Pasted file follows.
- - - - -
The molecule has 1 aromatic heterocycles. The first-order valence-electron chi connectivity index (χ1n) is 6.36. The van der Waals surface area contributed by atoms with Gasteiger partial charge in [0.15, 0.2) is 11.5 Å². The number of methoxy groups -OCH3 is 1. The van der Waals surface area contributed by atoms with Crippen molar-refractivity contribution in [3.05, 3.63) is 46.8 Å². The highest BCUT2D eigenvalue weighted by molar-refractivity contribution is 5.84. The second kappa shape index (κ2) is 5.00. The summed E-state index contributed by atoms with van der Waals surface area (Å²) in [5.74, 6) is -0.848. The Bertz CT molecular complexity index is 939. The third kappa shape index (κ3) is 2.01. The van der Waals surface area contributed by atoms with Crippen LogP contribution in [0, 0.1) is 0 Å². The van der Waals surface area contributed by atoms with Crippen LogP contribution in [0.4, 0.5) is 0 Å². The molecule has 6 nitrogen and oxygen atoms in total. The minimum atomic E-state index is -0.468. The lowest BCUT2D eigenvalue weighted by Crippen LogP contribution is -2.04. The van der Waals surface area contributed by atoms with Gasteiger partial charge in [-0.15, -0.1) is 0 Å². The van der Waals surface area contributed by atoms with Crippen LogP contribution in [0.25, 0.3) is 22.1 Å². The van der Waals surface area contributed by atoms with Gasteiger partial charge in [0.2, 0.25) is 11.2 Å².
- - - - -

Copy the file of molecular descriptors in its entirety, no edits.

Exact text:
The molecule has 1 aromatic heterocycles. The first-order valence-electron chi connectivity index (χ1n) is 6.36. The van der Waals surface area contributed by atoms with Gasteiger partial charge in [0.15, 0.2) is 11.5 Å². The number of methoxy groups -OCH3 is 1. The van der Waals surface area contributed by atoms with Crippen molar-refractivity contribution in [3.05, 3.63) is 46.8 Å². The highest BCUT2D eigenvalue weighted by molar-refractivity contribution is 5.84. The second kappa shape index (κ2) is 5.00. The summed E-state index contributed by atoms with van der Waals surface area (Å²) in [5.74, 6) is -0.848. The Bertz CT molecular complexity index is 939. The third kappa shape index (κ3) is 2.01. The van der Waals surface area contributed by atoms with Crippen LogP contribution in [0, 0.1) is 0 Å². The van der Waals surface area contributed by atoms with Crippen LogP contribution in [0.4, 0.5) is 0 Å². The molecule has 6 nitrogen and oxygen atoms in total. The minimum atomic E-state index is -0.468. The lowest BCUT2D eigenvalue weighted by Crippen LogP contribution is -2.04. The van der Waals surface area contributed by atoms with Gasteiger partial charge in [-0.15, -0.1) is 0 Å². The van der Waals surface area contributed by atoms with Crippen LogP contribution in [0.25, 0.3) is 22.1 Å². The van der Waals surface area contributed by atoms with Gasteiger partial charge in [0.2, 0.25) is 11.2 Å².